And yet, 100 years from now, Obama’s presidency will be hailed as the most transformative of our lifetimes, and Donald Trump’s will be viewed with the same scorn that followed the Dred Scott decision. Like that pre-Civil War Supreme Court case, Trump will forever be condemned as a racial reprobate whose words and actions inspired white supremacists and neo-Nazis.
Last week’s slaughter of Muslims in New Zealand was allegedly committed by a fascist who claimed to draw inspiration from President Trump, among others. It was the latest in a long line of tragedies that our president failed to clearly condemn. After the 2017 riots in Charlottesville, Trump proclaimed a moral equivalence between neo-Nazis and their opponents. Following the killings in Christchurch, the president dismissed the threat of white supremacy while claiming the rising tide of violence coming from the far right was limited to a few troublemakers with “very serious problems.”
Trump’s acting chief of staff appeared on national television to declare that “the president is not a white supremacist.” White House counselor Kellyanne Conway once again shamed herself by dismissing the fascist mass murderer from Australia as an “eco-terrorist.” The president’s apologists denied that the current commander in chief was inspiring right-wing violence. But the Center for Strategic and International Studies reported in November that far-right attacks rose in Europe by 43 percent since 2016, while right-wing terrorist attacks have quadrupled in the United States over the same time. Hate crimes rose 17 percent in 2017.
This troubling chapter in U.S. history has one author — and his name is Donald Trump. This sputtering reality star has created a political identity and corrupt presidency inspired by the wave of racism that followed Obama’s. The Manhattan multimillionaire’s 2016 calls for a Muslim ban and creation of a Muslim registry; the claim of ignorance toward former Ku Klux Klan leader David Duke; the attack on a Hispanic judge’s integrity; the callousness shown toward a Muslim Gold Star family; and the anti-Semitic tweet featuring a Star of David and piles of $100 bills next to Hillary Clinton’s face. These are just a few of the racially charged offenses that Trump committed even before Americans elected him president.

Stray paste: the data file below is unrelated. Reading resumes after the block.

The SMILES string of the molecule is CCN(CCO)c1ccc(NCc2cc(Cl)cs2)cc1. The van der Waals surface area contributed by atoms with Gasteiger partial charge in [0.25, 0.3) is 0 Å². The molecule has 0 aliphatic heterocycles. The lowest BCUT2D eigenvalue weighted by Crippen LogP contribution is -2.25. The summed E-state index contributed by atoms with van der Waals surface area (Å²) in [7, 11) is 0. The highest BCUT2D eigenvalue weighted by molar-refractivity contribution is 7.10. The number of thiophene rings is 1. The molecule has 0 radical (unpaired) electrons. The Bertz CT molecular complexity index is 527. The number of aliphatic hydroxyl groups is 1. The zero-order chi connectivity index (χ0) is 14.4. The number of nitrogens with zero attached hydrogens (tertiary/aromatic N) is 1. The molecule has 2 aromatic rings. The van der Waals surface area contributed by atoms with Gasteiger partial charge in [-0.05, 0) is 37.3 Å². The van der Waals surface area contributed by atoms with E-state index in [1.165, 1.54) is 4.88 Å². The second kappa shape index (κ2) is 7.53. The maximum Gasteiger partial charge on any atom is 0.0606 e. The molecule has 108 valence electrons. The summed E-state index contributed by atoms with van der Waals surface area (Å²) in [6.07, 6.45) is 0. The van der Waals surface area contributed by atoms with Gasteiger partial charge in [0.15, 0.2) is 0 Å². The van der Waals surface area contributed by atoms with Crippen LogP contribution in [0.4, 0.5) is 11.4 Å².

The shocking conclusion to the 2016 campaign made millions of Americans, including me, look foolish for believing that Obama’s victories in 2008 and 2012 had proved that the United States had emerged from the scourge of racism infecting it for more than four centuries. I remain shocked that this strain of bigotry still fuels the political careers of Trump and his enablers on Capitol Hill.
The Rev. Martin Luther King Jr. often said that “the arc of the moral universe is long, but it bends toward justice.” That is but one reason why the rise in bigotry shown to Muslims, Jews, Hispanics, blacks and “others” has been so discouraging in the age of Trump. Like those who believed these racists were relics from a bygone age, I had also convinced myself that my Republican colleagues were so repelled by racism that they would never support a leader who provided inspiration to neo-Nazis and white supremacists; the manifesto of the New Zealand killer and the words of David Duke after Charlottesville showed just how wrong I was.
That’s why any policy differences I had with Obama now seem so insignificant. Americans who still have faith in the upward arc of King’s moral universe should be grateful for Obama’s presidency and the way his election exposed the white racism that is still at large in our land. If changing the Constitution and reelecting Obama two more times would break the fever that now ravages Trump’s Washington, I would cheerfully champion the passage of that constitutional amendment, slap a “Hope and Change” sticker on my shirt, and race to the nearest voting booth to support the man historians will remember as the most significant president since Abraham Lincoln.